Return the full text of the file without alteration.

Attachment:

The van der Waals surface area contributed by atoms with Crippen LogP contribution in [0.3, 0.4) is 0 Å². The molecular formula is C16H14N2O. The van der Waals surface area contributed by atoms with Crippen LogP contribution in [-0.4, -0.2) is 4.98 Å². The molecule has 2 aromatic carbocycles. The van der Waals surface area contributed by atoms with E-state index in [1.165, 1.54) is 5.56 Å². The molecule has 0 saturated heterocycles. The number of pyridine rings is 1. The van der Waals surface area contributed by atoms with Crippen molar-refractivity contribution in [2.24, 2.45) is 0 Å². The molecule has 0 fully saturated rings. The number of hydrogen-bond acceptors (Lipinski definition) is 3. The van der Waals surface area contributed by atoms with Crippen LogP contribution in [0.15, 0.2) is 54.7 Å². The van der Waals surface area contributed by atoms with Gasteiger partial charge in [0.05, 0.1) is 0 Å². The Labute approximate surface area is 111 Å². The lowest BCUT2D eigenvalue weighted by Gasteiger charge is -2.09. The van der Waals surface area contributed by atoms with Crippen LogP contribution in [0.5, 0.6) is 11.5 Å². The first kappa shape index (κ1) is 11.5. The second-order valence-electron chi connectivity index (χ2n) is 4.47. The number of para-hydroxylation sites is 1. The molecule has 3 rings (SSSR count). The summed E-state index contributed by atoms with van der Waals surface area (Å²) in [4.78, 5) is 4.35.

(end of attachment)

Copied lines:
The van der Waals surface area contributed by atoms with Crippen LogP contribution in [0.3, 0.4) is 0 Å². The molecular formula is C16H14N2O. The van der Waals surface area contributed by atoms with Crippen LogP contribution in [-0.4, -0.2) is 4.98 Å². The molecule has 2 aromatic carbocycles. The van der Waals surface area contributed by atoms with E-state index in [1.165, 1.54) is 5.56 Å². The molecule has 0 saturated heterocycles. The number of pyridine rings is 1. The van der Waals surface area contributed by atoms with Crippen molar-refractivity contribution in [2.24, 2.45) is 0 Å². The molecule has 0 fully saturated rings. The number of hydrogen-bond acceptors (Lipinski definition) is 3. The van der Waals surface area contributed by atoms with Crippen LogP contribution in [0.15, 0.2) is 54.7 Å². The van der Waals surface area contributed by atoms with Gasteiger partial charge in [0.05, 0.1) is 0 Å². The Labute approximate surface area is 111 Å². The lowest BCUT2D eigenvalue weighted by Gasteiger charge is -2.09. The van der Waals surface area contributed by atoms with Crippen LogP contribution in [0.5, 0.6) is 11.5 Å². The first kappa shape index (κ1) is 11.5. The second-order valence-electron chi connectivity index (χ2n) is 4.47. The number of para-hydroxylation sites is 1. The molecule has 3 rings (SSSR count). The summed E-state index contributed by atoms with van der Waals surface area (Å²) in [4.78, 5) is 4.35.